if you were court-ordered to be part of a book club? Sounds nice,
doesn't it? But what if the other members were the very women you were
always bickering with? That's what happened to four very different
small-town woman. Fortunately, not only do they manage to bond over
books but they band together to solve local murders.
"It was the best of thymes, it was the worst of thymes."—A Tale of Two Biddies by Kylie Logan (Penguin USA / Berkley Prime Crime, 2014, p. 1)
I was mid-munch, a shrimp dripping cocktail sauce on its way to mouth, and I needed one second to grab a napkin to keep the spicy sauce from landing on my new yellow T-shirt. While I was at it, I focused my eyes from the bunch of gloriously green herbs that had just been thrust in front of my nose to the other bunch of dried-out herbs next to it, and beyond to the ear-to-ear grin of Chandra Morrisey.
Normally on a Tuesday, I'd share my "Quick Facts," which give you a snapshot view of my current read or a book I recently finished. I lucked out this week because author Kylie Logan is going to do the honors herself! Before we get to her guest post, I want to give you a short introduction.
A Tale of Two Biddies is Kylie's seventh cozy mystery, although it is only the second one featuring the League of Literary Ladies. If you like characters you can warm up to and you want your cozies mixed with a fun sense of humor, then Kylie Logan's books are for you. If her name sounds familiar, it might be because I've already featured two of her novels Chili con Carnage and Hot Button on my blog.
Now let's find out more about Kylie Logan's love of books and the premise of A Tale of Two Biddies.
Back in the day (and I do mean back!) our local grocery store ran a promotion that, these days, sounds pretty odd.
For every purchase you made, you could choose a framed print of an art masterpiece.
I don’t know how many of the pictures my mother ended up with, but I do clearly remember one of them, A Young Girl Reading, painted by Jean-Honoré Fragonard, a French artist, in 1776. Aside from the fact that it’s a pleasant picture, that the colors are warm and easy on the eyes and that the girl looks so content and so downright comfortable, there is a reason this particular picture stays in my mind—my mother always said it reminded her of me.
Nose in book.
When I was a kid, I always had my nose in a book.
At the time, I wasn’t much for contemporary authors. Maybe that’s because back then (there’s that phrase again!) there weren’t many authors who catered to the young adult market. That left me at my favorite place—the library—with a whole host of possibilities, most of them classics of literature.
I read Lorna Doone (I don’t recommend it) and Scaramouche (all because of the movie, of course, and the crush I had on Stewart Granger). I devoured Prisoner of Zenda (see the last comment) and The Scarlet Pimpernel and all of Jane Austen and Conan Doyle and Dumas (pere and fils). When I went to college, I majored in English. How else could I justify my nose constantly being in one of those books?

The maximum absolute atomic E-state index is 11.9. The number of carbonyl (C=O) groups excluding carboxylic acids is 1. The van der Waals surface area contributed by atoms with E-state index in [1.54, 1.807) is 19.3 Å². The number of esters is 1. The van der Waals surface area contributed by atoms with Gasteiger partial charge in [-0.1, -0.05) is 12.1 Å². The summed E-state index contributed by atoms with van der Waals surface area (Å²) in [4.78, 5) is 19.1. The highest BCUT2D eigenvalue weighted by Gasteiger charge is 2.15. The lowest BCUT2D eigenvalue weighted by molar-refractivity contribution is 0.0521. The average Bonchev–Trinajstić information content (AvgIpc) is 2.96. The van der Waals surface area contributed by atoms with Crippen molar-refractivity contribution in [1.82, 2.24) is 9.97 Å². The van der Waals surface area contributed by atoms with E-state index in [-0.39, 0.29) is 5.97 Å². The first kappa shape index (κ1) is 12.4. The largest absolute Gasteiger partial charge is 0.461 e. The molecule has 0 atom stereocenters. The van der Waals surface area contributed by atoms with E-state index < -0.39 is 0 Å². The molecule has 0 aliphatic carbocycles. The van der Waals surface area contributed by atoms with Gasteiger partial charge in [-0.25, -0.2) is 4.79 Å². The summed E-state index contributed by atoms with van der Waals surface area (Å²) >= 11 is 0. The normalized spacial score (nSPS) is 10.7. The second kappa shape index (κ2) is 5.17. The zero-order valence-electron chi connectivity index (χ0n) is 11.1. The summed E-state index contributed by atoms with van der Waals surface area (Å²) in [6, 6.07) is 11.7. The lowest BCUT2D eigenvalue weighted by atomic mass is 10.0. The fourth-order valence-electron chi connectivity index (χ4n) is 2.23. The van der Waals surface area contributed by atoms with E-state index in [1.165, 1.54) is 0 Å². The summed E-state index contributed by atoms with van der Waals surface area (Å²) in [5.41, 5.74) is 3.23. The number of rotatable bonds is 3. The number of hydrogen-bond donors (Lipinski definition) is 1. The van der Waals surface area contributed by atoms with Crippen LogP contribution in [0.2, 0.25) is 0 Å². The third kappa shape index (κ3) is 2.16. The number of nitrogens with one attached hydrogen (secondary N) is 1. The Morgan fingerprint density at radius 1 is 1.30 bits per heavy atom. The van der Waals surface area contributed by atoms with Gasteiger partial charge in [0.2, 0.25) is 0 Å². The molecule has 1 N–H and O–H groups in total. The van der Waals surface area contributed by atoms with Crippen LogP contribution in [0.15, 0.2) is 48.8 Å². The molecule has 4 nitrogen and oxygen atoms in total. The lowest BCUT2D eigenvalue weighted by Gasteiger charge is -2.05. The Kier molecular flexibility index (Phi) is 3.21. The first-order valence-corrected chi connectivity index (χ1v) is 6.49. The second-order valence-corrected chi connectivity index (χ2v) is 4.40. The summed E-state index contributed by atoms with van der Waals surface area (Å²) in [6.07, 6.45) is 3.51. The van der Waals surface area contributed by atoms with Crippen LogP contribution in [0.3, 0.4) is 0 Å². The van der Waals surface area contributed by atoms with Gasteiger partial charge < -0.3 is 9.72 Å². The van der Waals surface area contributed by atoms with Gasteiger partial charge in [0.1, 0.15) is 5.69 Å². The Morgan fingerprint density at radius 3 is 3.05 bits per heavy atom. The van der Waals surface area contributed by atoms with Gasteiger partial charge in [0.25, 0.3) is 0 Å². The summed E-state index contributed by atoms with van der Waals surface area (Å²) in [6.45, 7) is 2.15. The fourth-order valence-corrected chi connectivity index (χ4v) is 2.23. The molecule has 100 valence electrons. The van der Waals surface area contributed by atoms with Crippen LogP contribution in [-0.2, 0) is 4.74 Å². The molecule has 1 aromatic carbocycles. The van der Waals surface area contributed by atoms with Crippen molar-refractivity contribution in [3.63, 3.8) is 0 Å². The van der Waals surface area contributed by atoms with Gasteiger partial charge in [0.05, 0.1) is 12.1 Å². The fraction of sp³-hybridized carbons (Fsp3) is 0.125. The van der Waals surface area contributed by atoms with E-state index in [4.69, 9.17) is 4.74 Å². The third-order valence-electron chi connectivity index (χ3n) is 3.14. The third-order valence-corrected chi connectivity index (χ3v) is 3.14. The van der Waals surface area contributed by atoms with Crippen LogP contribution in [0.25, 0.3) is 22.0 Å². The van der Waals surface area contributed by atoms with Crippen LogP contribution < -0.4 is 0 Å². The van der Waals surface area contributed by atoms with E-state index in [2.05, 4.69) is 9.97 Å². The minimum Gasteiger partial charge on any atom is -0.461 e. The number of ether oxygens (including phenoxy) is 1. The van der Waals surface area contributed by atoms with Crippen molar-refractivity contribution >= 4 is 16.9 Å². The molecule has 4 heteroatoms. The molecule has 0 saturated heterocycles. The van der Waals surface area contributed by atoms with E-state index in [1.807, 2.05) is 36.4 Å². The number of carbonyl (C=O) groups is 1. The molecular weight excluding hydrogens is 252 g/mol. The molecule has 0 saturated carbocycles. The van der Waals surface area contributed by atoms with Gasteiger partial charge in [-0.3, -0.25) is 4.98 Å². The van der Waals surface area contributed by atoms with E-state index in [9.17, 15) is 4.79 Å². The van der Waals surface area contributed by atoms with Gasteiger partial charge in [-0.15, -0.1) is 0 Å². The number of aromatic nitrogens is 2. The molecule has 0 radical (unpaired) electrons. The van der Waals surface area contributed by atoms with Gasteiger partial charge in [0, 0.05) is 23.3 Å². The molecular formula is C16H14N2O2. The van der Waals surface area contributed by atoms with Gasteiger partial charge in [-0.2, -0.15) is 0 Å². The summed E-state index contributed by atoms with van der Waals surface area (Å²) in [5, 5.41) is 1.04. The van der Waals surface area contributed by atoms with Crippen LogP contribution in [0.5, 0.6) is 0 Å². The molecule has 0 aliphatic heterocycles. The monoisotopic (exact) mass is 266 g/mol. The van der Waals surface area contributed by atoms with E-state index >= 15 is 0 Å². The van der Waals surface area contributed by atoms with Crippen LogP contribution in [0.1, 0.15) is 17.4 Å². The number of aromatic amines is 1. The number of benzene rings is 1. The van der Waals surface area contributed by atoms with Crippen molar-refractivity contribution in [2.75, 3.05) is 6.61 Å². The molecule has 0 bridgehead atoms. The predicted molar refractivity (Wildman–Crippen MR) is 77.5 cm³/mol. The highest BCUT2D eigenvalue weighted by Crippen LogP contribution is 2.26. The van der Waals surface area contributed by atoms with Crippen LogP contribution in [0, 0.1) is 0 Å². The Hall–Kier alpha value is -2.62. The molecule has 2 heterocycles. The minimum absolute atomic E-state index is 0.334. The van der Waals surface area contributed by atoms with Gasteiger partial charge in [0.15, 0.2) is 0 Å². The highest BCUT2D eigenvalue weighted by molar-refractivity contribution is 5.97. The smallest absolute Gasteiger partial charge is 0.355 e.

All that being said, I guess it’s only natural that when I was looking for a hook for a new mystery series, the idea of classical literature popped into my head. Books . . . ah, there was something I was comfortable with, something I knew readers loved to learn more about, something that would surely get my creative juices flowing.
It worked! From that idea grew the concept for the League of Literary Ladies mysteries. The League is based on South Bass Island off the Ohio mainland in Lake Erie and consists of four members: Bea Cartwright is new to the island and owns a B&B. Chandra Morrisey is the island kook, a tarot and crystal reader. Kate Wilder is all business; because she owns the island’s biggest winery, it’s no wonder. Elderly Luella Zak has taken over her late-husband’s fishing charter business. She’s as tough as any Great Lakes skipper ever was.
Four different women, with four different tastes. Brought together by one thing—books.
Well, that and the fact that they’re always feuding and the judge gets so tired of them taking each other to court, he orders them to get to know each other better by sentencing them to become a book discussion group.
The results are anything but predictable, especially when in the first installment of the series, Mayhem at the Orient Express, the ladies discover a body and must use the Christie classic they’re reading as a blueprint for finding the killer.
This month, the League of Literary Ladies is back in action with A Tale of Two Biddies. It’s summer, and the islanders are marking Bastille Day with a week-long celebration. What better choice for reading than Charles Dickens’s A Tale of Two Cities, with its French Revolution background and its story of secrets, lies, and people who might—or might not—be what they seem.
In the confusion, somebody’s bound to lose their head!
To indulge my inner book geek I also added a Charles Dickens lookalike and trivia contest. It’s only natural; this time, the league must turn to Dickens as a guide to solving the murder of the island nobody, who might not be as much of a nobody as everyone thought.
I don’t know about where you are, but here in Ohio, it’s gray, gloomy, and cold. I can’t promise summer weather to go along with my summer story, but I can say an adventure with the League of Literary Ladies is bound to be a Dickens of a good time!
Thanks so much, Kylie. The Literary Ladies seem like an interesting quartet and I can't wait to see what kind of trouble they get into over the latest murder. I also absolutely love that these books are set in Put-in-Bay. It's a place I know well. I've sailed there from the western reaches of the lake, and I've taken the ferry over from the southern shores. It's a wonderful spot to spend some time eating, drinking, fishing, shopping, and—of course—reading.
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